I didn't grow up with firearms, and when I first looked at the issue, I, too, fell for the "If it saves one life..." argument, as well as all the statistics we now seen thrown around by the anti-gun media. However, as I explored the issue further, I learned that many of the antigun "studies" have serious flaws, and much more methodologically sound studies reveal a net benefit to gun ownership, both in lives saved and diminished crime rates. Guns are used to stop a crime about 2.5 million times a year in this country, and usually never even fired in this scenario. These studies reveal that for every life lost to a gun, 65 lives are saved. John Lott's studies have convincingly shown that when concealed carry laws are passed, violent crime rates drop significantly. And in Great Britain, where handguns have been outlawed, violent crime has increased tremendously, to the point where British Bobbies are now obligated to carry firearms for the first time in their history.
And while "Doctors Against Handgun Injury" claim that they do not want to outlaw guns, their proposals do result in the federal government being notified of gun sales between individuals. Despite congressional edicts forbidding the preservation of this data, various federal agencies have been caught saving it time and time again. And any student of history has seen that gun registration is followed, sooner or later, by confiscation. (And while we could talk about Hitler and Stalin and Pol Pot, the fact is that the registration/confiscation scenario has already happened in this country. It first occurred when New York City registered handguns, with promises there would be no confiscation, followed by confiscation of the guns a few years later. It happened again in California just a few years ago, where so-called "assault rifles" were first registered, and then confiscated.) As my patients tell me, it's not paranoia if they're really out to get you.)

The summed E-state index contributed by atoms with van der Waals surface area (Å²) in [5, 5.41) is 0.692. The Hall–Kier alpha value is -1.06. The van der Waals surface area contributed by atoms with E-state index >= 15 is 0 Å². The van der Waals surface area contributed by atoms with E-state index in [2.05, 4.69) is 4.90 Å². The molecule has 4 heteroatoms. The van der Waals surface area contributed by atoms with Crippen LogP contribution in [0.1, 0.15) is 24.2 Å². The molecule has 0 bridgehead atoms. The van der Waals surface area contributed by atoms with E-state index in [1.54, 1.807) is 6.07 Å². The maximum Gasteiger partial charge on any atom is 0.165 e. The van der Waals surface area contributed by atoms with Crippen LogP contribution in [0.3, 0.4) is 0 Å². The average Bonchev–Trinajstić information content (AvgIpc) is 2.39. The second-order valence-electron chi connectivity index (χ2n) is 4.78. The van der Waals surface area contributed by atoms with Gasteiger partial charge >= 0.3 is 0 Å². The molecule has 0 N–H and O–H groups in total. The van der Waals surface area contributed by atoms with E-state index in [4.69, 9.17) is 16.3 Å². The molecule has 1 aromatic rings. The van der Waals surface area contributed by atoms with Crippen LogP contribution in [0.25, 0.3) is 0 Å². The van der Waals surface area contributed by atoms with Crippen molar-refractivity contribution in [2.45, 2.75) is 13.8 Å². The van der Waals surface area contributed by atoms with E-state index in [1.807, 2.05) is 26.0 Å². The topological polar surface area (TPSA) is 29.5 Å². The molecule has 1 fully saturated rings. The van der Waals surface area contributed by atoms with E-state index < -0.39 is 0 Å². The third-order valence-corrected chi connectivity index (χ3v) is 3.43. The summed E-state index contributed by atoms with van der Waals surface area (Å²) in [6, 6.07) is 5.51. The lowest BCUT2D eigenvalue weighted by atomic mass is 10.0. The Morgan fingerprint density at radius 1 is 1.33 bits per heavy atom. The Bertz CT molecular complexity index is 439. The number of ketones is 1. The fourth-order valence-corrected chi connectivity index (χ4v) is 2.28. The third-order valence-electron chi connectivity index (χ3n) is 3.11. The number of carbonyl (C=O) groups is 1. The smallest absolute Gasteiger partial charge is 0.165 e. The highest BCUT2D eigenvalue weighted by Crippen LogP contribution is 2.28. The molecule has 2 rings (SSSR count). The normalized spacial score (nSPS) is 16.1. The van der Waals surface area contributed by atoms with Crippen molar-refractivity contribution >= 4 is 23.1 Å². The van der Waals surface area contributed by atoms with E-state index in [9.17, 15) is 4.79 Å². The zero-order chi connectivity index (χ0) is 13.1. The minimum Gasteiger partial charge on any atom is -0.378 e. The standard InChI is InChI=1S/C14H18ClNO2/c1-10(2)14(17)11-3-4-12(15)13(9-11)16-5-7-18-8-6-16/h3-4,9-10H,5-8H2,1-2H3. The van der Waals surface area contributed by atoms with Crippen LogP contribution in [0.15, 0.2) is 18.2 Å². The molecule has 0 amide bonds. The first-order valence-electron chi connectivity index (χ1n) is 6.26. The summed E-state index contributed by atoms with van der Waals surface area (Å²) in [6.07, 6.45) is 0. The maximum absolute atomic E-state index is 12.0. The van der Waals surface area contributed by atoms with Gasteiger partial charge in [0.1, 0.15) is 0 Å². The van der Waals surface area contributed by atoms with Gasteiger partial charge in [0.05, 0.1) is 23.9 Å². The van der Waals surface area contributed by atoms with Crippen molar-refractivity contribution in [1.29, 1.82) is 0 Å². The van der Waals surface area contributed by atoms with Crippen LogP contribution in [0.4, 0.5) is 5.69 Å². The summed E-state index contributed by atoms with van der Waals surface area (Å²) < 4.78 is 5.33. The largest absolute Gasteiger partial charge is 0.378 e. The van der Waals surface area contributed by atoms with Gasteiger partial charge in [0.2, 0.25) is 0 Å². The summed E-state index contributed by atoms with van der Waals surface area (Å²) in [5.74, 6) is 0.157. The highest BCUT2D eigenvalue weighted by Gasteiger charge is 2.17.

As physicians, we must be advocates for our patients. Embarrassingly often, we have advocated "treatments" without full knowledge of the facts (therapeutic bloodletting comes to mind). And while lack of research and scientific knowledge might be a partial excuse, that certainly isn't the case with gun-control, where solid research has been done, but organizations like the APA ignore this research because it doesn't fit their preconceived ideas.